What can you expect if you are lucky enough to work in an emergency department that expands and renovates, nearly doubling the number of beds and installing state-of-the-art technology? Bigger crowds of patients, that's what.
Just ask emergency physicians at the stunning new ED at Vanderbilt Medical Center in Nashville. There, ambulance diversion occurred on the very first day the bigger, refurbished ED opened its doors. “We have run up against a buzz saw of growing volume,” explained Ian Jones, MD, the director of the Adult ED at Vanderbilt.
Or, as Corey Slovis, MD, put it: “If you build it, they will come.” Dr. Slovis, a professor and the chairman of emergency medicine at Vanderbilt, said there is a lesson to be learned in his ED: Expansion alone, such as adding 25 beds to the previous 28, will not solve most ED problems.
As anecdotal accounts throughout the medical literature illustrate, the ED at Vanderbilt is not the only one to experience recurring bottlenecks immediately after undergoing construction aimed at alleviating them. The investigation in Nashville, however, may be the first to document the finding in such a scientifically valid way.
In researching the effects of the expansion, the Vanderbilt team yielded fairly depressing but apparently irrefutable data. Mean length of stay in the ED went up by an hour post-expansion (from 4.6 to 5.6 hours), and there was no reduction in ambulance diversion during the five-month study period. The proportion of patients who left without being seen went down, however, from 3.5 percent to 2.7 percent, and concurrently, patient satisfaction scores improved.
But why, even after the expansion, did crowding persist? “We couldn't really track why this was occurring,” said Jin H. Han, MD, the lead author of the study relaying the ED's experiences. (Acad Emerg Med 2007;14:338.) The answer seems evident, he speculated, in the phenomenon that exists nationwide: Admitted patients were boarding in ED beds a lot longer because beds in the hospital were simply unavailable.
Although the ED expansion eased the way to more patient processing, a parallel surge was happening other places in the hospital, he explained, namely the number of elective surgeries and cardiac catheterizations increased. Patients receiving these elective procedures were filling hospital beds to capacity, said Dr. Han, an assistant professor of emergency medicine. “It's a good problem to have,” he added, noting that a new wing is under construction to meet this inpatient increase.
In addition, the state has been discharging large numbers of patients formerly on TennCare, the state-funded health program for the indigent, Dr. Jones said. As a result, the uninsured constitute a larger percentage of the ED patient load than ever before. These are the same issues being faced by other EDs across the country, where influx is coming from across the economic spectrum, he said.
And, as Nashville continues to grow, so will the demand on the ED, he predicted. The city has become a magnet for industries outside its traditional core of music-related business; Nissan headquarters, for example, is a new corporate resident.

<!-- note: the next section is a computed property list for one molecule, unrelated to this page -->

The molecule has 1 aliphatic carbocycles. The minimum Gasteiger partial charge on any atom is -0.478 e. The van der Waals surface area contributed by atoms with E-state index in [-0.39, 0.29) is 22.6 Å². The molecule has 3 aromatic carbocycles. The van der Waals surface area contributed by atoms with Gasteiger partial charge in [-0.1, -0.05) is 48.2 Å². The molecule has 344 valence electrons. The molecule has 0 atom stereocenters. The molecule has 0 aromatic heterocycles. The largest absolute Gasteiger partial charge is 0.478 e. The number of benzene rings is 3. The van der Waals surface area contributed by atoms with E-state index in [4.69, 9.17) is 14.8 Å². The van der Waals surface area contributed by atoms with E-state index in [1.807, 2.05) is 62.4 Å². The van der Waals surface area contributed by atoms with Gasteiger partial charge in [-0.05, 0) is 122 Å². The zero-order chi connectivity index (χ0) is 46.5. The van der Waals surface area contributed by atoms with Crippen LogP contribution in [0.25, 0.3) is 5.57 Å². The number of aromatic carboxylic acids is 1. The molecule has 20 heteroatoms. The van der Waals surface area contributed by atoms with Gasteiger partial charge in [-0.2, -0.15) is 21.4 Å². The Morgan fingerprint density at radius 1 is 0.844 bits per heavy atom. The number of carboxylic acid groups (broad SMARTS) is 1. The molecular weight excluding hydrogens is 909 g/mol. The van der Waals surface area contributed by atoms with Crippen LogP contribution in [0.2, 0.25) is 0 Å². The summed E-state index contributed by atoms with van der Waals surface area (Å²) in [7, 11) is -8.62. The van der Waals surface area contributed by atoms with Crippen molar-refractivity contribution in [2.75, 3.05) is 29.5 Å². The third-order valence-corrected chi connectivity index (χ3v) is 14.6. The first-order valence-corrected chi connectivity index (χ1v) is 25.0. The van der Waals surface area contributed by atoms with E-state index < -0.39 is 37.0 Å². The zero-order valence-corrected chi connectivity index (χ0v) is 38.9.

Today, the combined volume of the Vanderbilt adult and pediatric EDs is approaching 100,000 patients per year. In contrast, patient census was only about a third of that a decade ago, Dr. Jones said.
Team Spirit Flourishing
With such growth, it's a real feat not to have patients on gurneys in hallways, which his ED is able to avoid a lot of the time, Dr. Jones said. On the other hand, team spirit is flourishing. “We are like an assembly line here, figuring out how to do it better as we go,” Dr. Jones said. “We do occasionally have trouble keeping up but we are staying ahead.”
Staff morale is high, Dr. Han concurred. The reason is no mystery. “Leadership has been very responsive,” he said. “We are all working as a team in a problem-solving way, not just those of us in the ED but from the hospital, too. That is a very positive thing.”
One other plus of crowding is that it necessitated a new staffing model for high-volume ED shifts: An extra emergency physician. Now, during peak times, one is in the waiting area helping manage patient flow, assisting with triage, and explaining the reason behind delays when they occur. Patient satisfaction scores are high, proving that having an emergency physician out front and adequate communication in the waiting room help make long waiting times bearable, Dr. Han pointed out.
One lesson from the Vanderbilt experience is that total throughput time is not necessarily reflective of efficiency, Dr. Jones observed. In fact, his ED is more streamlined than ever. There are shorter in-room times for patients, thanks to a senior physician and care team stationed in the waiting room who order tests before the patient reaches an exam room, he said. Additionally, there is more effective utilization of nurses by adding paramedics and techs to the patient care team and by having many labor intensive tasks completed by the time the patient reaches a bed, he added.
Dr. Slovis also points to greater efficiency as key in helping mitigate patient flow. “The key to managing throughput is to use beds for those who need them, do more tests while patients stay in chairs or lounges, and to begin work-ups as soon as possible, often before the patient is in a room,” he said.
The real issue for many academic medical centers is not just the length of time to do work-ups, but that hospitals will use excess capacity to observe or board patients in the ED. Space alone is not the answer, Dr. Slovis said. “Until we solve the primary care problem in this country with a major investment in outpatient medical care for routine health care, we will never fix the ED patient volume.”